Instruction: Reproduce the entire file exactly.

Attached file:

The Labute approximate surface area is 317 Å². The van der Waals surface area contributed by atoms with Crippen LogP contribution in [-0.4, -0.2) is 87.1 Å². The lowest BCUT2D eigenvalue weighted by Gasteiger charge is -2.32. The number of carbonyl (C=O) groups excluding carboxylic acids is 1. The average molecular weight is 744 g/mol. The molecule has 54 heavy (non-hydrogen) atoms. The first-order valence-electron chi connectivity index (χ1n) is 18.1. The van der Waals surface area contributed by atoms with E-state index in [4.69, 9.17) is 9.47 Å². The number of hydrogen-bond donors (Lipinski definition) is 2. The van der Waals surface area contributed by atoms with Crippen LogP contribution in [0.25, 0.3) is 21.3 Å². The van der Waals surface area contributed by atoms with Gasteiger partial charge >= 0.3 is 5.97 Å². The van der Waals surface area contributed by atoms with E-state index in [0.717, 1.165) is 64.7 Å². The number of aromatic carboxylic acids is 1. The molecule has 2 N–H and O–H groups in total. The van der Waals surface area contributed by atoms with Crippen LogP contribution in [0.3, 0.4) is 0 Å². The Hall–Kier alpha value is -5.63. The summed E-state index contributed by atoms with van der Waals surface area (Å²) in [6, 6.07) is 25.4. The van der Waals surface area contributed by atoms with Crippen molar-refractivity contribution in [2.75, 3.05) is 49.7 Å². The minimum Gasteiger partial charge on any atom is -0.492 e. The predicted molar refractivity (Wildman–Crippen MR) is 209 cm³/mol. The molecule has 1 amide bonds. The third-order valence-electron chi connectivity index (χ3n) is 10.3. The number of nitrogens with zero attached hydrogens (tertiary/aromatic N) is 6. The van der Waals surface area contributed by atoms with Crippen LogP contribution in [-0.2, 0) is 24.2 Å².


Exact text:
The Labute approximate surface area is 317 Å². The van der Waals surface area contributed by atoms with Crippen LogP contribution in [-0.4, -0.2) is 87.1 Å². The lowest BCUT2D eigenvalue weighted by Gasteiger charge is -2.32. The number of carbonyl (C=O) groups excluding carboxylic acids is 1. The average molecular weight is 744 g/mol. The molecule has 54 heavy (non-hydrogen) atoms. The first-order valence-electron chi connectivity index (χ1n) is 18.1. The van der Waals surface area contributed by atoms with E-state index in [4.69, 9.17) is 9.47 Å². The number of hydrogen-bond donors (Lipinski definition) is 2. The van der Waals surface area contributed by atoms with Crippen LogP contribution in [0.25, 0.3) is 21.3 Å². The van der Waals surface area contributed by atoms with Gasteiger partial charge >= 0.3 is 5.97 Å². The van der Waals surface area contributed by atoms with E-state index in [0.717, 1.165) is 64.7 Å². The number of aromatic carboxylic acids is 1. The molecule has 2 N–H and O–H groups in total. The van der Waals surface area contributed by atoms with Crippen LogP contribution in [0.3, 0.4) is 0 Å². The Hall–Kier alpha value is -5.63. The summed E-state index contributed by atoms with van der Waals surface area (Å²) in [6, 6.07) is 25.4. The van der Waals surface area contributed by atoms with Crippen molar-refractivity contribution in [2.75, 3.05) is 49.7 Å². The minimum Gasteiger partial charge on any atom is -0.492 e. The predicted molar refractivity (Wildman–Crippen MR) is 209 cm³/mol. The molecule has 1 amide bonds. The third-order valence-electron chi connectivity index (χ3n) is 10.3. The number of nitrogens with zero attached hydrogens (tertiary/aromatic N) is 6. The van der Waals surface area contributed by atoms with Crippen LogP contribution in [-0.2, 0) is 24.2 Å².